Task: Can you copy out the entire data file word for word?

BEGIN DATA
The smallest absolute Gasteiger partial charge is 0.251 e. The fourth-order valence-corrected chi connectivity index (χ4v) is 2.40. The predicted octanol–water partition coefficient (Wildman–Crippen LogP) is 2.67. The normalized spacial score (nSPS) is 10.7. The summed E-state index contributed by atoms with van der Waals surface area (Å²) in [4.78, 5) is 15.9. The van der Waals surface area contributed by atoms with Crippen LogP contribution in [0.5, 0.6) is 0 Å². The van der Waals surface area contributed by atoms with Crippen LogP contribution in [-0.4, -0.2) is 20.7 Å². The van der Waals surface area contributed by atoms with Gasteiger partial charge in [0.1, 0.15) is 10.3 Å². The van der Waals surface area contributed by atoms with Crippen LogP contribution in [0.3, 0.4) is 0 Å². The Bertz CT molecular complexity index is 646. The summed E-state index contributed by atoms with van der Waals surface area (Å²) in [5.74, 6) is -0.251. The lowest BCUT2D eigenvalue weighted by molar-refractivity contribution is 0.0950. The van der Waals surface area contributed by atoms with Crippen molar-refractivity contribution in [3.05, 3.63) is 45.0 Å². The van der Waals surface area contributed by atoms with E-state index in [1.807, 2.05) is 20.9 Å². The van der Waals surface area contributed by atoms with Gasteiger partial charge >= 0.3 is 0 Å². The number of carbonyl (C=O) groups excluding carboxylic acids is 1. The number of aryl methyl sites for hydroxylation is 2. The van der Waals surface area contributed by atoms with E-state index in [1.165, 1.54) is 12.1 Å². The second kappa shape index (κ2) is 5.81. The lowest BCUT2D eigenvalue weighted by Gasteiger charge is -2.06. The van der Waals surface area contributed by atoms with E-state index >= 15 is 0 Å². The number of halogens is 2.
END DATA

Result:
The smallest absolute Gasteiger partial charge is 0.251 e. The fourth-order valence-corrected chi connectivity index (χ4v) is 2.40. The predicted octanol–water partition coefficient (Wildman–Crippen LogP) is 2.67. The normalized spacial score (nSPS) is 10.7. The summed E-state index contributed by atoms with van der Waals surface area (Å²) in [4.78, 5) is 15.9. The van der Waals surface area contributed by atoms with Crippen LogP contribution in [0.5, 0.6) is 0 Å². The van der Waals surface area contributed by atoms with Crippen LogP contribution in [-0.4, -0.2) is 20.7 Å². The van der Waals surface area contributed by atoms with Gasteiger partial charge in [0.1, 0.15) is 10.3 Å². The van der Waals surface area contributed by atoms with Crippen LogP contribution in [0.3, 0.4) is 0 Å². The Bertz CT molecular complexity index is 646. The summed E-state index contributed by atoms with van der Waals surface area (Å²) in [5.74, 6) is -0.251. The lowest BCUT2D eigenvalue weighted by molar-refractivity contribution is 0.0950. The van der Waals surface area contributed by atoms with Crippen molar-refractivity contribution in [3.05, 3.63) is 45.0 Å². The van der Waals surface area contributed by atoms with E-state index in [1.807, 2.05) is 20.9 Å². The van der Waals surface area contributed by atoms with Gasteiger partial charge >= 0.3 is 0 Å². The number of carbonyl (C=O) groups excluding carboxylic acids is 1. The number of aryl methyl sites for hydroxylation is 2. The van der Waals surface area contributed by atoms with E-state index in [1.165, 1.54) is 12.1 Å². The second kappa shape index (κ2) is 5.81. The lowest BCUT2D eigenvalue weighted by Gasteiger charge is -2.06. The van der Waals surface area contributed by atoms with E-state index >= 15 is 0 Å². The number of halogens is 2.